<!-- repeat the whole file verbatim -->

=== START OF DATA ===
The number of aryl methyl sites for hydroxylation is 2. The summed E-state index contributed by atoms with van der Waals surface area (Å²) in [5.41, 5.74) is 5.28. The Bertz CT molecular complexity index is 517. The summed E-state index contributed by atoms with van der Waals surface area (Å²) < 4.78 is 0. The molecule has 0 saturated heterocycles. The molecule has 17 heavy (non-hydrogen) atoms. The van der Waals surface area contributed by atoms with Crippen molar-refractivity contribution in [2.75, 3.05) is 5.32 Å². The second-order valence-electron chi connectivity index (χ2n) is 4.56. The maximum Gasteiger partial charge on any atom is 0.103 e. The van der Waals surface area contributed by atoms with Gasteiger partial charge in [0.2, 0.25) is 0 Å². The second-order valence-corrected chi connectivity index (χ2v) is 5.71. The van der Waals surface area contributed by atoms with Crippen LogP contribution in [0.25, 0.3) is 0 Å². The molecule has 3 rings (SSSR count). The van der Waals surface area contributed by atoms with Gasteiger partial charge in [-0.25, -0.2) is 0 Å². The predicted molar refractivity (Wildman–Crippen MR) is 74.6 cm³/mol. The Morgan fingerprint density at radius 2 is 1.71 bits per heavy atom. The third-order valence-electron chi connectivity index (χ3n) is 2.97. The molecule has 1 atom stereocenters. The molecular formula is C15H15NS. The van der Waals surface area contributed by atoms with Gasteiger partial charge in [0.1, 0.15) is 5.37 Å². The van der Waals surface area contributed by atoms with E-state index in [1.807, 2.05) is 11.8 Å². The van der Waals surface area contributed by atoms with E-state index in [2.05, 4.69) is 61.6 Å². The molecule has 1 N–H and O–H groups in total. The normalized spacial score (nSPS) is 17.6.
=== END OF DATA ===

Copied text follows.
The number of aryl methyl sites for hydroxylation is 2. The summed E-state index contributed by atoms with van der Waals surface area (Å²) in [5.41, 5.74) is 5.28. The Bertz CT molecular complexity index is 517. The summed E-state index contributed by atoms with van der Waals surface area (Å²) < 4.78 is 0. The molecule has 0 saturated heterocycles. The molecule has 17 heavy (non-hydrogen) atoms. The van der Waals surface area contributed by atoms with Crippen molar-refractivity contribution in [2.75, 3.05) is 5.32 Å². The second-order valence-electron chi connectivity index (χ2n) is 4.56. The maximum Gasteiger partial charge on any atom is 0.103 e. The van der Waals surface area contributed by atoms with Gasteiger partial charge in [0.2, 0.25) is 0 Å². The second-order valence-corrected chi connectivity index (χ2v) is 5.71. The van der Waals surface area contributed by atoms with Crippen LogP contribution in [0.25, 0.3) is 0 Å². The molecule has 3 rings (SSSR count). The van der Waals surface area contributed by atoms with Gasteiger partial charge in [-0.25, -0.2) is 0 Å². The predicted molar refractivity (Wildman–Crippen MR) is 74.6 cm³/mol. The Morgan fingerprint density at radius 2 is 1.71 bits per heavy atom. The third-order valence-electron chi connectivity index (χ3n) is 2.97. The molecule has 1 atom stereocenters. The molecular formula is C15H15NS. The van der Waals surface area contributed by atoms with Gasteiger partial charge in [0.1, 0.15) is 5.37 Å². The van der Waals surface area contributed by atoms with E-state index in [1.807, 2.05) is 11.8 Å². The van der Waals surface area contributed by atoms with E-state index in [2.05, 4.69) is 61.6 Å². The molecule has 1 N–H and O–H groups in total. The normalized spacial score (nSPS) is 17.6.